Matthew Caron – Weekday Grants Manager, Weekend Healthcare Hero

Five days a week, Matthew Caron administers Silberman ten million dollar portfolio of externally funded grants and contracts. But every weekend, he puts on his paramedic uniform and joins the thousands of healthcare workers who provide lifesaving assistance to the city’s citizens. This work has become even more challenging as the city struggles to contain the COVID-19 pandemic. We asked Matthew to tell us about his weekend job.

Where and when do you work? How long have you been at it?

MC: I currently work for the Maimonides Medical Center in Brooklyn as a 911 paramedic, and have been on staff since 2004. I became an EMT-Basic in 1984, enrolling in a paramedic program after 9/11 and began working on a 911 ambulance in 2003. My current workload at Maimonides consists of a double shift (16 hours) every weekend, beginning Friday night at 11:00pm and ending Saturday afternoon at 3:00pm. Until 2006, I also taught EMTs and paramedics as a NYS Department of Health Certified Instructor Coordinator.


Before the COVID-19 crisis, what did your typical calls entail?

MC: FDNY EMS, like many EMS systems, provides tiered service-fielding basic and advanced level providers, dispatching units by call type. As advanced level providers, we are typically dispatched to more critical, primarily medical calls, including but not limited to: cardiac/respiratory arrest, chest pains, anaphylaxis, unconscious, altered mental status, major trauma and burns.


How has this changed since the crisis began? What have been the most challenging aspects of the job during this time?

All of the above call types still occur, with Covid-19 exacerbating many underlying medical issues. All patient-facing encounters now require some measure of PPE (personal protective equipment), at least a surgical/procedural mask. Patients actively coughing or exhibiting signs and symptoms of Covid-19 also require the wearing of an N95 mask. Those patients identifying as having tested positive, or whose signs and symptoms lend themselves to this belief, require full PPE-gown and/or impermeable suit, N95 covered by a surgical mask, head covering and face shield. Patients in respiratory or cardiac arrest now require EMS personnel to don full PPE, delaying medical care for the most critical patients.

All of the above-mentioned PPE are in high demand and short supply, with EMS personnel often wearing the same mask(s) for days on end. The call volume has spiked by more than 60%, straining people and resources to their limits. To alleviate some of the burden on hospitals, EMS crews actively dissuade non-critical patients from being transported. Patients can only be brought to the nearest hospital and cannot be accompanied by a family member or friend. Even if a family member accompanies the patient, hospitals will not allow them in the emergency department. Changes to required staffing is being considered to increase the number of available ambulances. EMS personnel have never had a “lunch hour”, but there was typically downtime between assignments. That is no longer the case. Hospitals are utilizing every inch of interior and exterior space to maximize triage and treatment. This is reminiscent of the post-9/11 days but with no end in sight.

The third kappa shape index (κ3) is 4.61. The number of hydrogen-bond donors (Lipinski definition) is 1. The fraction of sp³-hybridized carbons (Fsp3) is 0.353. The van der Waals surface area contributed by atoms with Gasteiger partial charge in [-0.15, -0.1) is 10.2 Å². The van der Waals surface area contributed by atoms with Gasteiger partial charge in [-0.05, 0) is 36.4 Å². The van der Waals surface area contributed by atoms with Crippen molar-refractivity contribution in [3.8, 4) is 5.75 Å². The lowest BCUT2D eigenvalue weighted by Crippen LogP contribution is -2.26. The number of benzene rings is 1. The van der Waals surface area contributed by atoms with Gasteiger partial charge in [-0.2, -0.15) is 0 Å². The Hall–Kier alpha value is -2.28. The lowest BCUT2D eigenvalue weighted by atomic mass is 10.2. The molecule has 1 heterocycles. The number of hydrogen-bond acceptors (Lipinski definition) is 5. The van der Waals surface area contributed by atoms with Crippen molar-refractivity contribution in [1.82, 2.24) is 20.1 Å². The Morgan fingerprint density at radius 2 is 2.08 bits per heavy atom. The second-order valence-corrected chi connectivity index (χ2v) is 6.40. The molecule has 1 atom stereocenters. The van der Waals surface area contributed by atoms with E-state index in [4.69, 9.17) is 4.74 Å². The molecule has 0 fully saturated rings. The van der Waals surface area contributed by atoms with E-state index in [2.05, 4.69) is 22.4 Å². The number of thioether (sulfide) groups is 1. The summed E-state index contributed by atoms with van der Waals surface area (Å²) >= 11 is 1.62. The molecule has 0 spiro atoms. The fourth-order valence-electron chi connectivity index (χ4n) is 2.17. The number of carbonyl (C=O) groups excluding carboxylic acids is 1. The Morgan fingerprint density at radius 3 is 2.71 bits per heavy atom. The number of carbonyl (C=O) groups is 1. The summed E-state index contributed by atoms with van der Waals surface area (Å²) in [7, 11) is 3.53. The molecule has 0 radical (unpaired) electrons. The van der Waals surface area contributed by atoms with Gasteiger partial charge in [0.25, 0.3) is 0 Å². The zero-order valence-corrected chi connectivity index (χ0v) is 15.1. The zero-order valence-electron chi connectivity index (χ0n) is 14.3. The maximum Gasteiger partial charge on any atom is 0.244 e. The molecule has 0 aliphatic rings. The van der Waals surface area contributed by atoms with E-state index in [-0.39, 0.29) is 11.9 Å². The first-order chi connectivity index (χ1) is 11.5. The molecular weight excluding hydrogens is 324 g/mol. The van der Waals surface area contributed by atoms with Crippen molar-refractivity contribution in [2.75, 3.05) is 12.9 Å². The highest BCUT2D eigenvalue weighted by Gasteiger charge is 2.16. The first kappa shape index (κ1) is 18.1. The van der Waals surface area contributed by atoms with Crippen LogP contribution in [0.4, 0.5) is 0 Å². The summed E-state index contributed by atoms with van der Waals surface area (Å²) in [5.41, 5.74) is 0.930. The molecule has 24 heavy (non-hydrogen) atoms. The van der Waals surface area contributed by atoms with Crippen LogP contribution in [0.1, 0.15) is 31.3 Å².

How do you cope with performing such a dangerous and potentially traumatizing job, especially during this most challenging period?

Over time you build a layer of emotional callous that blunts the effects of what you’re experiencing. You see something once, twice, ten times and its ability to shock you is diminished. What’s happening now is greater in magnitude, with resources stretched more than I can remember. How people ultimately get through this will be seen through the lens of hindsight – a hazy, kinder view of actual events. In the moment you get by knowing that you’re doing what you can with what you have. Hopefully that’s enough to get you through the day.


What, if anything, have you experienced during the last couple of weeks that gives you hope for the future of the city?

The ability of New Yorkers to step up when called on to do so, in big ways and small ways.